A couple of months ago, The Wall Street Journal reported that Amazon had struck a deal with British book retailer Waterstones to sell Amazon Kindle digital readers in all its 294 stores by this September.
This development, according to the Journal, “reflects the growing need for physical book retailers to get a piece of the digital business”. But in the very next paragraph, it said: “The gains in digital reading have also called into question the future of booksellers like Waterstones”.
Am I alone in thinking this is all a bit counterintuitive?
A physical bookseller is being threatened by the growth in digital readers so starts selling digital readers in its stores.
Let me mock up a conversation between the store manager at the cash register and the buyer of said digital reader.
Store manager: That’s just £99.
Buyer: Here’s £100. Keep the change – you need it more than me.
Store manager: Thank you. And you come back and see us again soon.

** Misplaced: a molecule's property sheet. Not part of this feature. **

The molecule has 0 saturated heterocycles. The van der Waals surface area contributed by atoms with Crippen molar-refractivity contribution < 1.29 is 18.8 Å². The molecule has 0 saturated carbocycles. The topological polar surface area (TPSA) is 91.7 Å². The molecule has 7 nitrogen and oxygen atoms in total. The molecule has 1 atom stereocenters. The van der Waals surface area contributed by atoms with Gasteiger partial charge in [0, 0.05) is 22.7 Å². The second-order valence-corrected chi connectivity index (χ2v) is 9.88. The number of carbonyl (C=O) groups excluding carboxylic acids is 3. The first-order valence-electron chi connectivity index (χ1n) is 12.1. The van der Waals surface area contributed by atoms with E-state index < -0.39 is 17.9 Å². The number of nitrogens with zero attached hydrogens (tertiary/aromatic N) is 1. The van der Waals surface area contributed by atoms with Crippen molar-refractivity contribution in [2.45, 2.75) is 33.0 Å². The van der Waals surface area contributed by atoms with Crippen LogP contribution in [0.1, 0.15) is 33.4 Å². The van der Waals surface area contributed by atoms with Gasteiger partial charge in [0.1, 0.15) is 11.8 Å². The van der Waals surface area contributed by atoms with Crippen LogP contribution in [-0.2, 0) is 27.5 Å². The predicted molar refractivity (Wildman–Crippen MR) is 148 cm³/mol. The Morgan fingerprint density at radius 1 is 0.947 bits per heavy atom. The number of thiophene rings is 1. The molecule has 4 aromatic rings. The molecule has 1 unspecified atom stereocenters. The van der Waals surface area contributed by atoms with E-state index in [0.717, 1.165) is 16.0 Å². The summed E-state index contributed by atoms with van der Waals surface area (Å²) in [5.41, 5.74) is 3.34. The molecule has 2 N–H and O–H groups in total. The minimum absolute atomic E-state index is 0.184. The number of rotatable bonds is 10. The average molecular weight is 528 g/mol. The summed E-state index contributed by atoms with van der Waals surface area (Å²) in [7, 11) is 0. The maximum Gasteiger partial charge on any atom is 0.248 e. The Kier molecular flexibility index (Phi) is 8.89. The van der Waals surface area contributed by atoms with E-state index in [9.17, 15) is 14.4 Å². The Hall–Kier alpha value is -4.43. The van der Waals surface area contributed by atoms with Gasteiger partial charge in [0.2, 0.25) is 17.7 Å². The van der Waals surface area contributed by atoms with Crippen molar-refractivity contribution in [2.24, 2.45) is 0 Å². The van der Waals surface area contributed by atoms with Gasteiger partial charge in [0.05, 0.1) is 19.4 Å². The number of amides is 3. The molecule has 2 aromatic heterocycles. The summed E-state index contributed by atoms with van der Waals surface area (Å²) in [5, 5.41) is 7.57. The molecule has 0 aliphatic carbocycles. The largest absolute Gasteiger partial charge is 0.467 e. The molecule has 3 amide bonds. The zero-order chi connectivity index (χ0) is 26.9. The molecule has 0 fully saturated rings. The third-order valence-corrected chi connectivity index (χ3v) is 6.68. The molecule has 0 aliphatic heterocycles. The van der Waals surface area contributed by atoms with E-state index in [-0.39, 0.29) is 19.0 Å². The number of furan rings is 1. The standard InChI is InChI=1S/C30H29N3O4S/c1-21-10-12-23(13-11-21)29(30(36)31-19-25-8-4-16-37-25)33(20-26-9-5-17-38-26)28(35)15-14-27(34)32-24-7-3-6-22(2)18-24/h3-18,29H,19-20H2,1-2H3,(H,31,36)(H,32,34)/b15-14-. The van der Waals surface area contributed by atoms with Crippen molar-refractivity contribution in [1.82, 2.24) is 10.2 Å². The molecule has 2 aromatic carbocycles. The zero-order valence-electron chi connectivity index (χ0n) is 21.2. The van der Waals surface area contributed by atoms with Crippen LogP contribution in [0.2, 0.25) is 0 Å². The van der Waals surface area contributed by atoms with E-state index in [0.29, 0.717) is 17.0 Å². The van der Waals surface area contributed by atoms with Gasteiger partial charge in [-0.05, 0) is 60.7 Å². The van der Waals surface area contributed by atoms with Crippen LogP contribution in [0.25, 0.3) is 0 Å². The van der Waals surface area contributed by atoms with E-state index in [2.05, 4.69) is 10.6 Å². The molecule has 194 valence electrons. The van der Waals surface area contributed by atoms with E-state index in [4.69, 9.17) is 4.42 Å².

Store manager: Come back and visit us again soon.
Buyer: Why would I do that?
Store manager: Eh?
Buyer: Look at what you’ve just sold me. Why would I need to set foot in a bookshop ever again?
Store manager: Oh. Yeah. Shit.
Talk about desperation stakes. This is like a family of deers who run a coffee shop in a Texas state park during hunting season deciding to open a hunting rifle section because they’re not making enough on their Cinnamon Spice Mochas.
Waterstones, in its defence, says it wants a chance to craft a “digital environment” based on the Kindle in its physical stores.
I don’t think that means anything. If I had to guess, I think they think that Kindle owners, rather than sitting in the comfort of their own home choosing ebooks to buy off their computer, or off the Kindle itself, will traipse down to their local Waterstones to visit its “digital environment”.
No, that definitely doesn’t mean anything. I suspect Amazon may have had a hand in creating the notion of a “digital environment”, and some fool at Waterstones just bought into it.
No doubt it will help Waterstones make a bit more revenue in the short term, but it won’t ultimately save them or any other bookstore from the fate suffered by Borders last year. It’s not that people will stop wanting to buy physical books; it’s that, at some point, there won’t be enough of them to create the kind of footfall needed to keep the physical bookstores out of Chapter 11.
That’s Chapter 11 bankruptcy, not the eleventh section of a book.